The Hayes story is a familiar one, and of a kind the art world loves. Not only was he tragically unrecognized but, we now learn, he was also hugely influential. Gallery news material notes that his 1965 Lena Horne piece, made while he was working for Mr. Tuttle, anticipated by two years the first of Mr. Tuttle's unstretched canvas pieces. And another Hayes work, "Bound to Fail" (1966), which refers to slavery, predates by a year Bruce Nauman's "Henry Moore Bound to Fail."

The politics of influence are unmistakable. White artists adapt the work of an African-American artist, but drain it of racial content. The same white artists achieve prominence, while the black artist sinks into an obscurity from which he should now, finally, be raised.

But he will never be raised, because there is no Lester Hayes. He never existed. He is entirely an invention of Triple Candie. The gallery's directors, Shelly Bancroft and Peter Nesbett, the co-publishers of the magazine Art on Paper, who assembled the Hammons survey from photocopies and the Noland from replicas, cobbled together all the "Hayes" work from scrap material and cooked up the detailed biography to go with it.

So, with no real artists and no real art what do you have here? You have many questions raised about art and the often unquestioned ideas surrounding it, like originality, authenticity, influence, history, formal value and biography-as-value. Is contemporary art largely a promotional scam perpetuated by -- in no particular order of blame -- museums, dealers, critics, historians, collectors, art schools and anyone else who has a sufficient personal, professional or financial investment riding on the scam to want to keep it afloat?

If you are affected -- moved, amused, provoked -- by the assembled Hayes oeuvre, then is it art? Are Ms. Bancroft and Mr. Nesbett artists? (They would certainly say no.) Are they themselves the perpetrators of a scam? Or are they critical thinkers working in an alternative direction to the market economy? Imagine the consequences if lots of people started creating 'fake' art without acknowledging what they were up to? The whole art-as-investment illusion would evaporate. The market would crumble. Art myths could no longer be trusted. The Triple Candie's Hayes biography, in other words is spun largely from myths and cliches that sell art and artists today.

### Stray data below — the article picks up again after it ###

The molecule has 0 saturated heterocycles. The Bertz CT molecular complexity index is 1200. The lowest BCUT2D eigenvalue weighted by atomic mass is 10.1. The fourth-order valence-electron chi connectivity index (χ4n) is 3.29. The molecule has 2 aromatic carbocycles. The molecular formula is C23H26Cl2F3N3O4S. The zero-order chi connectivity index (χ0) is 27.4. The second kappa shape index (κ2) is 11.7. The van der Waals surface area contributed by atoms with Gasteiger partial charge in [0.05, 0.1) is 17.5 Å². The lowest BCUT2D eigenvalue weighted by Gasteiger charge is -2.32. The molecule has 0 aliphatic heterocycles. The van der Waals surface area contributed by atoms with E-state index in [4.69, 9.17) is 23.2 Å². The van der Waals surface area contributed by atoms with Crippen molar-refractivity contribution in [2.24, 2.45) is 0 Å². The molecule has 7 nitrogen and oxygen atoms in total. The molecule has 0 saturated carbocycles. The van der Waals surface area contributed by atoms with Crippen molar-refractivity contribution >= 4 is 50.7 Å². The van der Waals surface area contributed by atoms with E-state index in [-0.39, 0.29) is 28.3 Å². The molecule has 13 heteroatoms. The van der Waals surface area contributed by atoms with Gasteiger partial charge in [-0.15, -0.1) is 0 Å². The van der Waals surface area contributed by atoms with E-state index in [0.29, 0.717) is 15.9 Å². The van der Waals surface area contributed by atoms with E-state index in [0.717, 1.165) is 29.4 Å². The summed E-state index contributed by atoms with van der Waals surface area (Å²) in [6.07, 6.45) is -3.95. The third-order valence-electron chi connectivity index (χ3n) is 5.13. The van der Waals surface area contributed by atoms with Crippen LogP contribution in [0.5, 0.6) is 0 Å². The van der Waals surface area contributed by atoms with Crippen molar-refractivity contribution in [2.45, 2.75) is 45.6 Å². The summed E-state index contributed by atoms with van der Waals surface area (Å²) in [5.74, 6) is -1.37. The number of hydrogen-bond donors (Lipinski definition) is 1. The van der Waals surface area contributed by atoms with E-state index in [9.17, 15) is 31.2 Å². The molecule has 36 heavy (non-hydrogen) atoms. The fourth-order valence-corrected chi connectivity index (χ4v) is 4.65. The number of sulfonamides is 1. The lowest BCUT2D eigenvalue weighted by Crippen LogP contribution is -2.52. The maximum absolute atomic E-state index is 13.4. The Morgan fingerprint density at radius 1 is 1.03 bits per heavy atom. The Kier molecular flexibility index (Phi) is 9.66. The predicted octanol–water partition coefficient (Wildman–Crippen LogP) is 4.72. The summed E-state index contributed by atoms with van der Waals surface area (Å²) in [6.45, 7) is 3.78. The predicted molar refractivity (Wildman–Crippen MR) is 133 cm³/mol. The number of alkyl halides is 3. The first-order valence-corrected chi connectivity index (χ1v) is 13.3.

As for the "Hayes" art in the show, with its junk materials, slapdash handiwork and jokey titles, it's not much. Or, rather, it's exactly an alternative to "much." When the show, which runs through Sunday, comes down, everything will be destroyed. And the gallery, which runs on a small budget and has a tiny board of directors, will go on to other projects, including a planned re-creation of one of the most controversial museum shows of the latter half of the 20th century, the Metropolitan Museum's 1969 "Harlem on My Mind."

When that show opened, it was bitterly attacked for perpetuating racist myths and substituting documentary material for actual work by black artists. Can such charges be leveled at Triple Candie for the Lester Hayes show? Is it an example of the white at world -- Ms. Bancroft and Mr. Nesbett are white -- getting mileage out of the work of a black artist, real or not?

According to his biography, Hayes was invited by fellow African-American artists to join them in protesting the Met exhibition, but he refused, stating that "it was ultimately more important for our community as a whole to be better understood, than for specific individuals to be celebrated via their work." Maybe he and his work, however uncelebratable, will get a dollar-glutted art world thinking in more comlex and alternative ways than he, had he existed, could possibly know.